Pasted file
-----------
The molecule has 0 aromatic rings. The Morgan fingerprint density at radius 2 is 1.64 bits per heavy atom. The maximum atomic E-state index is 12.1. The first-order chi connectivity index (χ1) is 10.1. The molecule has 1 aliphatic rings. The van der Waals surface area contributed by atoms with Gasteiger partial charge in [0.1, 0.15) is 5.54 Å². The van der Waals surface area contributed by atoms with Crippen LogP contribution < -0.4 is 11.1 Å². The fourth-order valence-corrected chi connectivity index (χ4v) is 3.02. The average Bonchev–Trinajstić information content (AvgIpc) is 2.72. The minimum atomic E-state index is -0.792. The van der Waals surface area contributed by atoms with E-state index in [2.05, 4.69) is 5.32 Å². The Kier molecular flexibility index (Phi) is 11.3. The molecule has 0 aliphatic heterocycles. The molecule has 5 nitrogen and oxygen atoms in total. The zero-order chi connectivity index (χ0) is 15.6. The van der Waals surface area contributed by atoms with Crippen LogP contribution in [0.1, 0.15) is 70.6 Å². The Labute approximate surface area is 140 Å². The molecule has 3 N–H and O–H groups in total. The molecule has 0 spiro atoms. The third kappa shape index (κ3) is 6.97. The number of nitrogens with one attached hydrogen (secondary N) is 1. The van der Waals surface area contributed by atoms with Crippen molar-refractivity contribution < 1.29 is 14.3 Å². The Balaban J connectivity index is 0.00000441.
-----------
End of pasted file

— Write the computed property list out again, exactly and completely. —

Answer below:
The molecule has 0 aromatic rings. The Morgan fingerprint density at radius 2 is 1.64 bits per heavy atom. The maximum atomic E-state index is 12.1. The first-order chi connectivity index (χ1) is 10.1. The molecule has 1 aliphatic rings. The van der Waals surface area contributed by atoms with Gasteiger partial charge in [0.1, 0.15) is 5.54 Å². The van der Waals surface area contributed by atoms with Crippen LogP contribution < -0.4 is 11.1 Å². The fourth-order valence-corrected chi connectivity index (χ4v) is 3.02. The average Bonchev–Trinajstić information content (AvgIpc) is 2.72. The minimum atomic E-state index is -0.792. The van der Waals surface area contributed by atoms with E-state index in [2.05, 4.69) is 5.32 Å². The Kier molecular flexibility index (Phi) is 11.3. The molecule has 0 aliphatic heterocycles. The molecule has 5 nitrogen and oxygen atoms in total. The zero-order chi connectivity index (χ0) is 15.6. The van der Waals surface area contributed by atoms with Crippen LogP contribution in [0.1, 0.15) is 70.6 Å². The Labute approximate surface area is 140 Å². The molecule has 3 N–H and O–H groups in total. The molecule has 0 spiro atoms. The third kappa shape index (κ3) is 6.97. The number of nitrogens with one attached hydrogen (secondary N) is 1. The van der Waals surface area contributed by atoms with Crippen molar-refractivity contribution < 1.29 is 14.3 Å². The Balaban J connectivity index is 0.00000441.